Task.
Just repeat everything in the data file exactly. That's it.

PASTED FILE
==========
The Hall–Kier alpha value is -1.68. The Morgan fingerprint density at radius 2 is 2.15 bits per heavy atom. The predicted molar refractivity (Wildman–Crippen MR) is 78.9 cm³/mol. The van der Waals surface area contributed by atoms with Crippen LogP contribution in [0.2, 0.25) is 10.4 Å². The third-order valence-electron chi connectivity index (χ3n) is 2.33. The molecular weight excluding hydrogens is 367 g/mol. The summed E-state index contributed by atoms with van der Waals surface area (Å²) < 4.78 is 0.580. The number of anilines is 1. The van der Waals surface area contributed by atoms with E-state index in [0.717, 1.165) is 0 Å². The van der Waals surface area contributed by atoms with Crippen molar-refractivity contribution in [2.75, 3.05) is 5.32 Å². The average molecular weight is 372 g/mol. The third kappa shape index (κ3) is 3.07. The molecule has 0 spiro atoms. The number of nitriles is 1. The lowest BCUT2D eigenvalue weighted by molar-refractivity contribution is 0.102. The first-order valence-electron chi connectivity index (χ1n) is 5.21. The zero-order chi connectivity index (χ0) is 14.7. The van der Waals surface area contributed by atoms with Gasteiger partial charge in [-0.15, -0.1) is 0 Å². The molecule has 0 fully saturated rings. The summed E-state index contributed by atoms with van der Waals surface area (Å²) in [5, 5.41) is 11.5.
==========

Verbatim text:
The Hall–Kier alpha value is -1.68. The Morgan fingerprint density at radius 2 is 2.15 bits per heavy atom. The predicted molar refractivity (Wildman–Crippen MR) is 78.9 cm³/mol. The van der Waals surface area contributed by atoms with Crippen LogP contribution in [0.2, 0.25) is 10.4 Å². The third-order valence-electron chi connectivity index (χ3n) is 2.33. The molecular weight excluding hydrogens is 367 g/mol. The summed E-state index contributed by atoms with van der Waals surface area (Å²) < 4.78 is 0.580. The number of anilines is 1. The van der Waals surface area contributed by atoms with E-state index in [0.717, 1.165) is 0 Å². The van der Waals surface area contributed by atoms with Crippen molar-refractivity contribution in [2.75, 3.05) is 5.32 Å². The average molecular weight is 372 g/mol. The third kappa shape index (κ3) is 3.07. The molecule has 0 spiro atoms. The number of nitriles is 1. The lowest BCUT2D eigenvalue weighted by molar-refractivity contribution is 0.102. The first-order valence-electron chi connectivity index (χ1n) is 5.21. The zero-order chi connectivity index (χ0) is 14.7. The van der Waals surface area contributed by atoms with Gasteiger partial charge in [-0.15, -0.1) is 0 Å². The molecule has 0 fully saturated rings. The summed E-state index contributed by atoms with van der Waals surface area (Å²) in [5, 5.41) is 11.5.